luckyslev, assuming it is in fact real leather, yes there sure are ways to speed up the softening... (i apologize in advance for the following novel)
- you can wear it and try to loosen up the fibers of the leather that way, but that does take quite a while
- you can condition or oil it with something like mink oil or neatsfoot oil. these can be found in better shoe stores usually.. neatsfoot oil can also be found in sporting goods stores (it is used to soften and condition baseball gloves)
- you can beat the crap out of it. crumple it up, put it inside a sock and beat it against the floor for a while. this is a bit extreme but if it is really stiff this might be your best bet.
oiling it will help a lot, if you oil it and then try to loosen up the fibers by stretching it out, and rubbing is back and forth across a hard corner. think of when you are trying to unfold a dollar bill for a vending machine, you use the corner of the machine to soften up the dollar- same method. i like to oil the leather and then use the top of a wooden or folding chair to rub it against. only rub the back against the hard corner, since you do not want to scuff up the front.
if you decide to oil it, try for a 100% pure neatsfoot oil, or a mink oil blend that has silicone and lanolin. avoid blends that have petroleum products as the petroleum can eat away at certain materials, like cotton.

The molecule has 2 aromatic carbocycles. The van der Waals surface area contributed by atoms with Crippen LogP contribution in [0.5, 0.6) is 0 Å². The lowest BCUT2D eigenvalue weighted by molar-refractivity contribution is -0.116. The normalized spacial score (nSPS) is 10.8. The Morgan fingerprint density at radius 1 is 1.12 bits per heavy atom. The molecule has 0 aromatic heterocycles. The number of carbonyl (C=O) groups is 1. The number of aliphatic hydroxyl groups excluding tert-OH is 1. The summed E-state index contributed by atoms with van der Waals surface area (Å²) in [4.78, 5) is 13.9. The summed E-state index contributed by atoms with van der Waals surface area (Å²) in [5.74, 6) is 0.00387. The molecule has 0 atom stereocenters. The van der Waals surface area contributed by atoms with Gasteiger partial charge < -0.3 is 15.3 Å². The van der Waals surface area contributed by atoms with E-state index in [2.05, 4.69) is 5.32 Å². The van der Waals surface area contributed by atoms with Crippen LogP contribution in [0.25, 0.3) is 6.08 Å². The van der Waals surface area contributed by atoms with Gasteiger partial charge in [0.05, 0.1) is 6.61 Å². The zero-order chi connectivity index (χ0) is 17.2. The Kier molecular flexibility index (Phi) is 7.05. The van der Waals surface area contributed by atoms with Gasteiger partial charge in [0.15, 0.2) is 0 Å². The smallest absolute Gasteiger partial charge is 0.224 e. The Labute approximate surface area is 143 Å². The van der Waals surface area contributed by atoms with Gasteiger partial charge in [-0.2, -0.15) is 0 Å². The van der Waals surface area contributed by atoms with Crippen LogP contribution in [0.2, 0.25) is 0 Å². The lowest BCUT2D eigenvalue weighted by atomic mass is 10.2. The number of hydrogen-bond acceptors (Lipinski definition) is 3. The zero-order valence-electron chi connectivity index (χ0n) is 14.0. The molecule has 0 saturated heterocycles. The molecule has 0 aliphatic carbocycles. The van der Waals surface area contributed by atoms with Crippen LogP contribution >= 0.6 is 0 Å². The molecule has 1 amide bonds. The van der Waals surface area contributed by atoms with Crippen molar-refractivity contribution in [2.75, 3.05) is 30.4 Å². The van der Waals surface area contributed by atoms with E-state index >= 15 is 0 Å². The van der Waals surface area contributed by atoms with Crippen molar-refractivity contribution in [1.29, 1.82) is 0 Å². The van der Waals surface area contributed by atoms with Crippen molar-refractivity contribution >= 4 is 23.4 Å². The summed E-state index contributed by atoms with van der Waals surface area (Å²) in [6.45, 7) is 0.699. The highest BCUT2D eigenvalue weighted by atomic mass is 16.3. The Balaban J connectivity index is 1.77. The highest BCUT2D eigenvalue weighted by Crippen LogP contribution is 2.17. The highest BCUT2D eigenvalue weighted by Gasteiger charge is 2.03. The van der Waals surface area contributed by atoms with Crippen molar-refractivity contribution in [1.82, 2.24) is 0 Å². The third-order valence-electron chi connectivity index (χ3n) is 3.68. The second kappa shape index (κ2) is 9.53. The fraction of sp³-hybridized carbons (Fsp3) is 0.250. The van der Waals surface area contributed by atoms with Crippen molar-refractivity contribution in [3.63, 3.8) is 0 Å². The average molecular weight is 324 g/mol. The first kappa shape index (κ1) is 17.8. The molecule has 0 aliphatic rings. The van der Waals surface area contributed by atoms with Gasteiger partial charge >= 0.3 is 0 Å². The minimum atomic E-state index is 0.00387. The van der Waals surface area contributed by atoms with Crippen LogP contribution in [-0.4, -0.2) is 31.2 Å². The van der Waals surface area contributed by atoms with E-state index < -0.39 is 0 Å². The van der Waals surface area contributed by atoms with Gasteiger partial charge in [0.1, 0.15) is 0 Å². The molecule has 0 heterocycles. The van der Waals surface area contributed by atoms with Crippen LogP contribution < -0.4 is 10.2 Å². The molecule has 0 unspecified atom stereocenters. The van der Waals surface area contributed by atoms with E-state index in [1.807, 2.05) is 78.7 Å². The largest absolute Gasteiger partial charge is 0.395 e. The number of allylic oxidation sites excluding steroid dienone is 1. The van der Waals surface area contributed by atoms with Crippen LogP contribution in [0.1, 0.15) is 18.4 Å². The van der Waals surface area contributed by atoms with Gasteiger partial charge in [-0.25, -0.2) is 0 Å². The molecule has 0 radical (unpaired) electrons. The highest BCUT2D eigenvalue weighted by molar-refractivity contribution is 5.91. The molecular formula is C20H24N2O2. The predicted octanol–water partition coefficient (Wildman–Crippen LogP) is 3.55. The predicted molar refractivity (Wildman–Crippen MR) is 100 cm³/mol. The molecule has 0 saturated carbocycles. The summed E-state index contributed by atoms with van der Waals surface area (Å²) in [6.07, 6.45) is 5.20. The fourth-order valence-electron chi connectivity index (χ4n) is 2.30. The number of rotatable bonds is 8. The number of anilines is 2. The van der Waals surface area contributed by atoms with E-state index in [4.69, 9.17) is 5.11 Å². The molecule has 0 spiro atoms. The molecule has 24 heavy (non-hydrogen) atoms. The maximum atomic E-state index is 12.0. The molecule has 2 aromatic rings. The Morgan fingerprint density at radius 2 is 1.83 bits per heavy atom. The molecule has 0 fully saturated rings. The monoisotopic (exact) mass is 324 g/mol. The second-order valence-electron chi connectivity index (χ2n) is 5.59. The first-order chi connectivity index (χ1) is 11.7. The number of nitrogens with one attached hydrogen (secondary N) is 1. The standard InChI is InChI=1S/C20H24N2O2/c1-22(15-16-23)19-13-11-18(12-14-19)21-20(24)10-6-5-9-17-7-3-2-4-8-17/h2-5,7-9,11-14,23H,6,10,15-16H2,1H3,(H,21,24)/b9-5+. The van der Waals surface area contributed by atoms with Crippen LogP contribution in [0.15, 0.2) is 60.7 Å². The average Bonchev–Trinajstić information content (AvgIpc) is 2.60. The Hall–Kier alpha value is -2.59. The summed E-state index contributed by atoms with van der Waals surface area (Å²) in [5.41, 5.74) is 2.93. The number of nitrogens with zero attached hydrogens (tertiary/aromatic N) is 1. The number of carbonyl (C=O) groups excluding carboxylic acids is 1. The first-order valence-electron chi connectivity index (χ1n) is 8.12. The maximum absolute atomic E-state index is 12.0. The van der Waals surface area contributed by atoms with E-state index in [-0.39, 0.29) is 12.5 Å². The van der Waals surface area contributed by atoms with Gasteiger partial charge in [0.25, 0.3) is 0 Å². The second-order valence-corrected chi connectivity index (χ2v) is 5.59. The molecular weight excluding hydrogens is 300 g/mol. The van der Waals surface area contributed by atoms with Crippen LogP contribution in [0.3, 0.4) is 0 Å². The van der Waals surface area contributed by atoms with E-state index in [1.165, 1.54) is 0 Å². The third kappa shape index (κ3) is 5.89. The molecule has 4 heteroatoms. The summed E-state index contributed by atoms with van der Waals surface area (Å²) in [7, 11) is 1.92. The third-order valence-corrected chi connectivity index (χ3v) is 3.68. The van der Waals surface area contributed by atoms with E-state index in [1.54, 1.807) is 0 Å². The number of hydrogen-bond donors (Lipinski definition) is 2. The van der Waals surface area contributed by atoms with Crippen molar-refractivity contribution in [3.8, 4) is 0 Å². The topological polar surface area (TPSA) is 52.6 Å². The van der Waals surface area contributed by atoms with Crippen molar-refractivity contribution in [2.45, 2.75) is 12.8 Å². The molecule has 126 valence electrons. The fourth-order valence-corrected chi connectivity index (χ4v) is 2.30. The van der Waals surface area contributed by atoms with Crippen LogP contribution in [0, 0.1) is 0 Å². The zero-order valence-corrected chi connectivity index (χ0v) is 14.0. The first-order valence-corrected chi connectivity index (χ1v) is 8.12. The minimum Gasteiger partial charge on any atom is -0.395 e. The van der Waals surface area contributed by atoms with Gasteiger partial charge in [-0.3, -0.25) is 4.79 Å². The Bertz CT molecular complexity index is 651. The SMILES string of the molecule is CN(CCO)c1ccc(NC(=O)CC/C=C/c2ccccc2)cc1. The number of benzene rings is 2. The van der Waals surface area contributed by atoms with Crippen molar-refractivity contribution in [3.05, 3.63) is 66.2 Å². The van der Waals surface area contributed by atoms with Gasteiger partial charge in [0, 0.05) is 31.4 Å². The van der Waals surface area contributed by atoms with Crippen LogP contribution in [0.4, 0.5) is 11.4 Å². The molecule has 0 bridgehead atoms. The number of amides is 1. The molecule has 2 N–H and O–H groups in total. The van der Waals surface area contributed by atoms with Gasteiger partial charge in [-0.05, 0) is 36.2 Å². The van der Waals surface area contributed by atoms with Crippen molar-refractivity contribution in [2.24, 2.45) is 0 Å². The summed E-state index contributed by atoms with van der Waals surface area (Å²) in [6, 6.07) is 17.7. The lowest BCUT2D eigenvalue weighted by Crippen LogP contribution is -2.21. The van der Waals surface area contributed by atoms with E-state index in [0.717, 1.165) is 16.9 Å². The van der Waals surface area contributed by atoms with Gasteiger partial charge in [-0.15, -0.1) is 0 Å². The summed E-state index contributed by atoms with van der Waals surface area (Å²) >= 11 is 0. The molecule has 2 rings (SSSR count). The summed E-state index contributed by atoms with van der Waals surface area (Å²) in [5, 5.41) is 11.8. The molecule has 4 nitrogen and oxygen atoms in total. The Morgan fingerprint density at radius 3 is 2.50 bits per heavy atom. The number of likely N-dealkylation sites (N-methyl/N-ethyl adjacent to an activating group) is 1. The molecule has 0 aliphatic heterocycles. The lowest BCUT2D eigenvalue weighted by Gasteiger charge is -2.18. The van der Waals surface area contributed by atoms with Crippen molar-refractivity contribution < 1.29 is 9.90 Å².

these methods will work on real leather- chrome tanned, veg-tanned, and oil tanned leather. it might not be a good idea on bonded leather, which is what a lot of furniture is made of. bonded leather is technically leather in the same way that plywood is technically genuine wood. it's essentially leatherdust glued together with a coating on top and sometimes fabric or cardboard inside... you know those cheap belts you get that rip after a month or so? bonded leather. no bueno!
if it is vinyl... be careful with oiling it, as you do not really know how it will react. it's essentially plastic so depending on how it was made the oil could be very bad for it, or just sit on the surface and do nothing.
do not use oil from your kitchen. do not use mineral oil. do not! you need to use an oil that is produced for this purpose or you will have horrible results. plus you will stink. you can get good leather oils from tandy leather factory (there's a bunch across america, and you can buy online) if you are nervous about buying it elsewhere. if you do buy from tandy, i highly recommend fiebing's brand mink oil. it smells nice(sort of like nutmeg), where neatsfoot oil can sometimes smell like raw chicken.
apply the oil generously with wool or an old t-shirt and let it soak in overnight. then you can start trying to soften it. if it is too oily after you've made it less stiff, stuff it with newspaper or paper towels and change them out daily to absorb the excess oil. keep it in a warm, dry place during this process and it will help out a lot.
(i realize that this is a lot of info and i mostly typed up all of it up to educate everyone and answer as many questions as possible)